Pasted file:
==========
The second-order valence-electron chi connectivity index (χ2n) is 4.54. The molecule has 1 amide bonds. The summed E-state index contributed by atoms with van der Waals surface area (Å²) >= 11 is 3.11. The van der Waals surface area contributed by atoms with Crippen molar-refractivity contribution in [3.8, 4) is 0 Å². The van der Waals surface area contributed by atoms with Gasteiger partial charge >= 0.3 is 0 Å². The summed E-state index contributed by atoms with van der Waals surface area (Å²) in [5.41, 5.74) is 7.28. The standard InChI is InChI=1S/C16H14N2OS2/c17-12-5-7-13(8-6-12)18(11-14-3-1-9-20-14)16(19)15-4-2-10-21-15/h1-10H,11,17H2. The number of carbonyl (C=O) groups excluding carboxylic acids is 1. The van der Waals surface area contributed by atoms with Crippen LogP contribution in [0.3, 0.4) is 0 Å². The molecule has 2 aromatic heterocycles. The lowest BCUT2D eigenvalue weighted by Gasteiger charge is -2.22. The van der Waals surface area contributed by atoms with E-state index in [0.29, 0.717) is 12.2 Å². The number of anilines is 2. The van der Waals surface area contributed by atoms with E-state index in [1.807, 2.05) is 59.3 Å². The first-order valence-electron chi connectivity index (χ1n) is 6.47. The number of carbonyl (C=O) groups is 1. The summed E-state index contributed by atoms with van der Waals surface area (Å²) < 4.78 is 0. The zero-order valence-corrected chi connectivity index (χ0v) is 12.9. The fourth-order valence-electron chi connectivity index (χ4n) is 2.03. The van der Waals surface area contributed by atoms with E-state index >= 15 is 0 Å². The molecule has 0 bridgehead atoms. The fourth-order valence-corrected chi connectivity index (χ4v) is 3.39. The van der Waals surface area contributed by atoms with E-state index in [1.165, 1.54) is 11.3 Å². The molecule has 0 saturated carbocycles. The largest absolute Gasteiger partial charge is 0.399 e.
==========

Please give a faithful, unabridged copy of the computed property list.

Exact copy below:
The second-order valence-electron chi connectivity index (χ2n) is 4.54. The molecule has 1 amide bonds. The summed E-state index contributed by atoms with van der Waals surface area (Å²) >= 11 is 3.11. The van der Waals surface area contributed by atoms with Crippen molar-refractivity contribution in [3.8, 4) is 0 Å². The van der Waals surface area contributed by atoms with Gasteiger partial charge >= 0.3 is 0 Å². The summed E-state index contributed by atoms with van der Waals surface area (Å²) in [5.41, 5.74) is 7.28. The standard InChI is InChI=1S/C16H14N2OS2/c17-12-5-7-13(8-6-12)18(11-14-3-1-9-20-14)16(19)15-4-2-10-21-15/h1-10H,11,17H2. The number of carbonyl (C=O) groups excluding carboxylic acids is 1. The van der Waals surface area contributed by atoms with Crippen LogP contribution in [0.3, 0.4) is 0 Å². The molecule has 2 aromatic heterocycles. The lowest BCUT2D eigenvalue weighted by Gasteiger charge is -2.22. The van der Waals surface area contributed by atoms with E-state index in [0.29, 0.717) is 12.2 Å². The number of anilines is 2. The van der Waals surface area contributed by atoms with E-state index in [1.807, 2.05) is 59.3 Å². The first-order valence-electron chi connectivity index (χ1n) is 6.47. The number of carbonyl (C=O) groups is 1. The summed E-state index contributed by atoms with van der Waals surface area (Å²) < 4.78 is 0. The zero-order valence-corrected chi connectivity index (χ0v) is 12.9. The fourth-order valence-electron chi connectivity index (χ4n) is 2.03. The van der Waals surface area contributed by atoms with E-state index >= 15 is 0 Å². The molecule has 0 bridgehead atoms. The fourth-order valence-corrected chi connectivity index (χ4v) is 3.39. The van der Waals surface area contributed by atoms with E-state index in [1.165, 1.54) is 11.3 Å². The molecule has 0 saturated carbocycles. The largest absolute Gasteiger partial charge is 0.399 e.